When caring for patients gets competitive

Care work is the third most-chosen apprenticeship for young people in Switzerland

Who will be crowned the best care worker in Switzerland? With a looming staff shortage in nursing homes and hospitals, a high-stakes contest is a way to attract young people to the profession. 

This content was published on October 20, 2016

Rahel Pomaro’s face glistens with sweat in the bright lights as she prepares breakfast for her “patient”. On the other side of the glass, her friends and family watch anxiously, brandishing homemade flags and kerchiefs with her face printed on them. She glances at the clock to make sure she can finish all the tasks on her list before time is up.

She’s a competitor in the second-ever national skills competition for care workers – people who assist patients in nursing homes, hospitals and home care settings. In Switzerland, the profession is heavily female-dominated, and all of this year’s competition finalists are women. Whoever wins will have the chance to compete at next year’s world skills championships in Abu Dhabi. 

“The first two competitors this morning barely finished,” says Marlise Willareth, a professional care worker who is a judge at the event and helped develop the competition rules.

“Every candidate has to care for two patients, learn about the cases and make a plan,” Willareth explains. “She has two hours to complete her tasks but within that time she can decide how she wants to prioritise and plan.” 

One of the patients – actually professional actors hired for the job – spills jam on her walker, just as the second demands a drink of water. Pomaro expertly handles both situations with a smile.

High demand

This competition is being held at a regional career fair in canton St Gallen, and some teenagers with brochures in their hands stop to watch the action. This is the third most-chosen apprenticeship for young people in Switzerland, after commercial employees and IT professionals. But according to the latest report on health care worker supply and demand in Switzerland, graduating care workers will only cover 56% of those needed to work in the field until 2025, due largely to the country's ageing population.

“The interest is there but it's still not easy to recruit people because it does require certain competencies,” says Willareth. 

Then there’s the shift work and the mediocre pay for Switzerland, at about CHF4,000 ($4,071) per month. And it’s still largely viewed as a “women’s field” without much prestige, says Willareth. 

But the number of applicants for training places shows that it’s an attractive profession despite those hurdles, according to Urs Sieber, head of OdASanté, the association governing the care worker sector. For him, the main issues are creating enough training opportunities and finding the right candidates.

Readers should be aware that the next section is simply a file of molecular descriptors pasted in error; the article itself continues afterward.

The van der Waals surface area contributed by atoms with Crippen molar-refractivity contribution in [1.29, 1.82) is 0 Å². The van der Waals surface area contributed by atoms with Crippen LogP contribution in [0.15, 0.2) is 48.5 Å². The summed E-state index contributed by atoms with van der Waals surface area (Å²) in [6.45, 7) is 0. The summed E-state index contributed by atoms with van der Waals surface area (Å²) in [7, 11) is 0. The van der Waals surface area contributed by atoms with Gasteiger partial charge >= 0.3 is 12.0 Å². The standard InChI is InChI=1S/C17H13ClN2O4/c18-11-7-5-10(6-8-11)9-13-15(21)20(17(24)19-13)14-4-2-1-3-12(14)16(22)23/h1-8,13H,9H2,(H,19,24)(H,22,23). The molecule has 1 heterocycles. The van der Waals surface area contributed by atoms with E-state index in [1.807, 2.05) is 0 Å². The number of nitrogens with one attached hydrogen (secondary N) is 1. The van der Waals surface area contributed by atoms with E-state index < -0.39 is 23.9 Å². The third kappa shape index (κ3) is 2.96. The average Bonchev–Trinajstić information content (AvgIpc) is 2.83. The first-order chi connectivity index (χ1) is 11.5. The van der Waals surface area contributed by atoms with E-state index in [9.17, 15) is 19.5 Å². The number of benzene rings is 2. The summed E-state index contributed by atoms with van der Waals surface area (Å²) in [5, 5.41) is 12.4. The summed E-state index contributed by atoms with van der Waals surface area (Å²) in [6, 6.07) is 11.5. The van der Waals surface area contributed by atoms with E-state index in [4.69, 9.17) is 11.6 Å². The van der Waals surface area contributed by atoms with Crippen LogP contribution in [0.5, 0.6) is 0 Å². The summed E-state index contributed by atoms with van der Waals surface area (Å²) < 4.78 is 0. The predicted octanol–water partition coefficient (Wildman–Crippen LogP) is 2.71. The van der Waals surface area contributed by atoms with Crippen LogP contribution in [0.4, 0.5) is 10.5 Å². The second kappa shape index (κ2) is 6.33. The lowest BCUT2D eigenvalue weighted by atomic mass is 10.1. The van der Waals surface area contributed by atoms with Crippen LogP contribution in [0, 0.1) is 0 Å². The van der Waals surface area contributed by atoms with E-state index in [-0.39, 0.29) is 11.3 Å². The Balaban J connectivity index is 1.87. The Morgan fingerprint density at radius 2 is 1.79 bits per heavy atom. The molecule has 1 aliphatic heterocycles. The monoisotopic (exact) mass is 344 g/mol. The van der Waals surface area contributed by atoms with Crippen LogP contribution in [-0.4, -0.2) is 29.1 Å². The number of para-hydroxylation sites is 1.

“Every year, the demand for apprenticeships is greater than the offering,” he points out. “We could fill every position one to two times over with well-qualified candidates. If the image of the profession were bad, this wouldn't work.” 

How to judge?

Back on the competition floor, Pomaro has left the room to get something.

“Do you remember what she said her name was? I couldn’t hear it very well,” one of the patients asks the other. 

“No,” replies her roommate. “She said it too softly.”

The competition judges both make notes on their charts. 

Bedside manner and personal interaction with patients are also critical elements of the job, and there were doubts at first about whether such “soft skills” could be judged at all. 

“A lot of people said, this involves patients, how will you test those competencies, it's not possible to do that. It is very possible,” argues Willareth. “It's a question of relationships, how the care worker is organised and how she reacts to patients. And that's what makes it exciting.” 

A cheer breaks out among the crowd as Pomaro and her competitor, Livia Benesch, finish the competition. They both got through their tasks in the allotted two hours, but just barely. 

“It was quite stressful, I couldn’t find a lot of the things I needed,” Pomaro reflects. “It was different from my daily work, caring for two patients at the same time.” Because of the added challenge, she says she accidentally told one patient something some medical information about the other when asked, without thinking about it.

Pomaro's fans greet her after the competition

International stage

In the end, it’s another young woman, Irina Tuor, who wins the multi-day contest. She’ll likely be the one who heads to Abu Dhabi next year to take on other care workers from around the world. 

Alexandra Najer knows what awaits this year’s champion - she competed at an international level in São Paulo last year after having won the first-ever Swiss care workers’ competition. 

The equipment in Brazil was different, the actors playing patients spoke English instead of German, and there was a unique situation to deal with involving a dementia “patient” who saw imaginary men – all of which made competing on the international stage a challenge, says Najer. But she thinks it paid off. 

“I developed a lot of trust in myself,” she says. “Now, standing up and talking in front of people isn’t an issue for me at all anymore.” 

Today, Najer is putting those skills to good use by showing groups of potential apprentices around the competition floor during regular tours. It’s all part of the ongoing effort to raise the profile of care workers and put the career in the forefront of young people’s minds, says Sieber. 

“We sometimes fight with our image and with this skills championship we are trying to show that it's an attractive profession with lots of options.”

Do you think skills competitions are good ways to expose young people to a career? Let us know in the comments. 

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